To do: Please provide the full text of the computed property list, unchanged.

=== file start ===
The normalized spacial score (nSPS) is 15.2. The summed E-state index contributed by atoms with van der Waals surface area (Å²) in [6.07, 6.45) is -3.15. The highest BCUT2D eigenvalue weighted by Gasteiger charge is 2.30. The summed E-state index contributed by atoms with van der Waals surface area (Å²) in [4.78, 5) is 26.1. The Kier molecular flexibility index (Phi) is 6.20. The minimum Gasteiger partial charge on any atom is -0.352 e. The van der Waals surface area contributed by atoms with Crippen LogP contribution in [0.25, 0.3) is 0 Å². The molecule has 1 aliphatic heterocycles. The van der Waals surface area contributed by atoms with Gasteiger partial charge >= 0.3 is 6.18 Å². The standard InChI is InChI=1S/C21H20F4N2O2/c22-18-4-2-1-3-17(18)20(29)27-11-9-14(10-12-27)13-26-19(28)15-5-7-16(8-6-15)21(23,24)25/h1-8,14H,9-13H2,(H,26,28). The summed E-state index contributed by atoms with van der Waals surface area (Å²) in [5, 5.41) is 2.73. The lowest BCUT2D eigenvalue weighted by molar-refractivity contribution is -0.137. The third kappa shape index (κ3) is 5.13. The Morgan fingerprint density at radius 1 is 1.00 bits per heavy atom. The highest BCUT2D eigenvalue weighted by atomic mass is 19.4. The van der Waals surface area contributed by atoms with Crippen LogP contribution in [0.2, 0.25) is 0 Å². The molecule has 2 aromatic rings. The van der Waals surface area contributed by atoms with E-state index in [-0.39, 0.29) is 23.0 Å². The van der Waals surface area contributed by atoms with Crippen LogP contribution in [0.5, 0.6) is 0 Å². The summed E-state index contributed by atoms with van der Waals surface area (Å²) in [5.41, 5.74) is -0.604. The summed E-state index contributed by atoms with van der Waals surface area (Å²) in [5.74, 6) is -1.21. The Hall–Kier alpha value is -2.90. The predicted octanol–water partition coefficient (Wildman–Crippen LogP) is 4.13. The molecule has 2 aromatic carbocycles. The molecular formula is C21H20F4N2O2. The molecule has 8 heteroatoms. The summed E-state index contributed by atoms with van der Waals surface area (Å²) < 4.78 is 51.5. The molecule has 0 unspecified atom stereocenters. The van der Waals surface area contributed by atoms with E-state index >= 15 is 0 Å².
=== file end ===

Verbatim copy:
The normalized spacial score (nSPS) is 15.2. The summed E-state index contributed by atoms with van der Waals surface area (Å²) in [6.07, 6.45) is -3.15. The highest BCUT2D eigenvalue weighted by Gasteiger charge is 2.30. The summed E-state index contributed by atoms with van der Waals surface area (Å²) in [4.78, 5) is 26.1. The Kier molecular flexibility index (Phi) is 6.20. The minimum Gasteiger partial charge on any atom is -0.352 e. The van der Waals surface area contributed by atoms with Crippen LogP contribution in [0.25, 0.3) is 0 Å². The molecule has 1 aliphatic heterocycles. The van der Waals surface area contributed by atoms with Gasteiger partial charge >= 0.3 is 6.18 Å². The standard InChI is InChI=1S/C21H20F4N2O2/c22-18-4-2-1-3-17(18)20(29)27-11-9-14(10-12-27)13-26-19(28)15-5-7-16(8-6-15)21(23,24)25/h1-8,14H,9-13H2,(H,26,28). The summed E-state index contributed by atoms with van der Waals surface area (Å²) in [5, 5.41) is 2.73. The lowest BCUT2D eigenvalue weighted by molar-refractivity contribution is -0.137. The third kappa shape index (κ3) is 5.13. The Morgan fingerprint density at radius 1 is 1.00 bits per heavy atom. The highest BCUT2D eigenvalue weighted by atomic mass is 19.4. The van der Waals surface area contributed by atoms with Crippen LogP contribution in [0.2, 0.25) is 0 Å². The molecule has 2 aromatic rings. The van der Waals surface area contributed by atoms with E-state index in [-0.39, 0.29) is 23.0 Å². The van der Waals surface area contributed by atoms with Crippen LogP contribution in [0.5, 0.6) is 0 Å². The summed E-state index contributed by atoms with van der Waals surface area (Å²) in [5.41, 5.74) is -0.604. The summed E-state index contributed by atoms with van der Waals surface area (Å²) in [5.74, 6) is -1.21. The Hall–Kier alpha value is -2.90. The predicted octanol–water partition coefficient (Wildman–Crippen LogP) is 4.13. The molecule has 2 aromatic carbocycles. The molecular formula is C21H20F4N2O2. The molecule has 8 heteroatoms. The summed E-state index contributed by atoms with van der Waals surface area (Å²) < 4.78 is 51.5. The molecule has 0 unspecified atom stereocenters. The van der Waals surface area contributed by atoms with E-state index >= 15 is 0 Å².